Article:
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Making local per user services

How could one make a local service scan dir for a local user that that user could manage and put his own run files etc..., all of course, with no root permissions (exept for setting it up maybe)?

Re: Making local per user services

Reply #2
Which init? Can you provide an example?
I used to have this in runit, basicaly a directory in /home/user/services (or whatever) that functioned like /var/service, the default sv directory for runit in void linux.
This service was first created by making a service to start another service for watching my user directory.
How could this be done in s6? So i could do like s6-rc -u change servicename as a local user, with it being in /home/user/services/servicename (/run,...)

Re: Making local per user services

Reply #3
As I read about S6 I think is not possible to do such thing. At least no as you think. I hope @Dudemanguy be here to correct me if I am wrong.

However if you check the "Syncthing" package, with  "s6-setuidgid" you can run a software as another user, more information

I also extracted this from the official page:

however, for security purposes, services should not run as root if they don't need to. You can use the s6-setuidgid utility in foo/run to lose privileges before executing into foo's long-lived process; or the s6-envuidgid utility if your long-lived process needs root privileges at start time but can drop them afterwards.

If you want to see examples about s6 scripts, you can check here.
Artix Linux Colombia

Re: Making local per user services

Reply #4
If I'm interpreting @constatinus correctly, he was to be able to do everything as a local user with no root permissions at all. Not just simply run a daemon as a non-root user. That's a tall order. It might be possible but I'm not 100% sure. It's also somewhat complicated (far more than whatever you were doing for runit) and a forum post won't be able to walk you through it. You'd have to read through the skarnet docs.

If you really want to do this though, you would have to forgo using s6-rc entirely. If you look at the handy link that @jrballesteros05 posted and scroll down to the bottom, you'll notice that s6-rc copies all the service directories to a location owned by root (/run/service on Artix) which means you need root permissions to do anything with s6-rc.

That means you would have to write up your own service directories in some local user location and then use only s6 binaries (not s6-rc ones) to manage them. I don't know the details of setting up something like this. It may be possible you run into some root-related requirement at some point, but perhaps such a setup could be done all locally. You would probably have to run a separate s6-svscan command on those service directories as well.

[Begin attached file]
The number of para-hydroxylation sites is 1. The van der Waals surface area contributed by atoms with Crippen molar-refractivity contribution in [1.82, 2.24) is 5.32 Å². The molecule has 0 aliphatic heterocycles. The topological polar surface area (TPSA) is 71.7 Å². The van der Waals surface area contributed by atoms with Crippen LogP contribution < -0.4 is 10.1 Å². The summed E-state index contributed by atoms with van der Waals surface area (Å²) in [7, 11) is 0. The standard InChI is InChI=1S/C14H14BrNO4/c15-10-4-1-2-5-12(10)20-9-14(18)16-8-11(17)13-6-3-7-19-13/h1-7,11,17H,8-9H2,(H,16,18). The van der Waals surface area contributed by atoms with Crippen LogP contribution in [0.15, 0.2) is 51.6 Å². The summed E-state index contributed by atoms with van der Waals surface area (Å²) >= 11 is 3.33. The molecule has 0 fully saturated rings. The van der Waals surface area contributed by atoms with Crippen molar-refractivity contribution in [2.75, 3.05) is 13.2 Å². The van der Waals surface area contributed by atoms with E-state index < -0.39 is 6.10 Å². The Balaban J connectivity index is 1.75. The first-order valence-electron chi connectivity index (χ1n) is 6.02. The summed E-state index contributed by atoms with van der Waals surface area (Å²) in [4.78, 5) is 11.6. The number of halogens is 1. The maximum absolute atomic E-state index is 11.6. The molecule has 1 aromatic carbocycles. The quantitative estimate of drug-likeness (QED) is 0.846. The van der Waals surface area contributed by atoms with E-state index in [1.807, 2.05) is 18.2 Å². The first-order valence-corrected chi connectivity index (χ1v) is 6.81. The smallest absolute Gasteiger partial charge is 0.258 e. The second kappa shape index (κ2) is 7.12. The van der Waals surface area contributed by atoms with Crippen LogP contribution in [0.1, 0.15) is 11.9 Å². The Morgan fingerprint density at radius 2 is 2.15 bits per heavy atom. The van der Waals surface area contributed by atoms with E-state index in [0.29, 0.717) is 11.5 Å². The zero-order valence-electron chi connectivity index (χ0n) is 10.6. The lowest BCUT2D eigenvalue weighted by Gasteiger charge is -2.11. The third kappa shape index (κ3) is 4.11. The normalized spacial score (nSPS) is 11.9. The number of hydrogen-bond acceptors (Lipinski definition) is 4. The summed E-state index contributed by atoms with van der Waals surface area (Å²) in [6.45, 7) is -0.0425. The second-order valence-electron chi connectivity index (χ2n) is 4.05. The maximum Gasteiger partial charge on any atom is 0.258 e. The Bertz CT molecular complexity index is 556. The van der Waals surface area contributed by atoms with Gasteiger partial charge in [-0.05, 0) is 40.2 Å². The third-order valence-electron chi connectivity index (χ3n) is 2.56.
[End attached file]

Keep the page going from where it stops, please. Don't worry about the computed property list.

Regardless, I don't really recommend doing this. It would be extremely convoluted in any case. I would say either integrate them with the existing s6-rc source directories and compile them with s6-rc-compile or find some, non-init related method of launching them. Or I guess use runit.

Re: Making local per user services

Reply #5
Alright, so i do not need to do this with no root permissions at all. I want to use the root permissions to create the service that would be scanning my user service, but from that point on, i shouldnt need to use root permissions to manage my local user directory.
That directory is watched by s6-svcscan or whatever is scanning the services, and that s6-svcscan is, because i see that theres hardly any way to do this as a non-root user bootstrapping, run by the root user. Howevere all of the services that are running from that process are forced to be ownership of the local user (or another user if he can do that).
This is the runit way.

Re: Making local per user services

Reply #6
I'm not sure. You can attempt to change permissions on those files in /run/s6-rc/servicedirs and so on, but some brief attempts on my end still had permission errors. s6-rc needs to take certain locks. I don't know where they are all located.

Re: Making local per user services

Reply #7
Solved it, even without using ANY root permissions:
made ~/s6
made ~/s6/database-source
mkdir ~/s6/database-source/sleeper

exec sleep 21


s6-rc-compile $HOME/s6/database $HOME/s6/database-source
mkdir ~/s6/scandir
now open up another terminal or do setsid -f,...
s6-svscan $HOME/s6/scandir
s6-rc-init -c $HOME/s6/database -l $HOME/s6/live $HOME/s6/scandir
and, to start the service:
s6-rc -l $HOME/s6/live -u change sleeper
and sleeper is up

Re: Making local per user services

Reply #8
Wow, that's actually a lot simplier than I was expecting. Nice job.

Re: Making local per user services

Reply #9
I don't know what you think about it but in my opinion something like this needs a wiki entry.

I was looking to do something similar in the past and I couldn't.
Artix Linux Colombia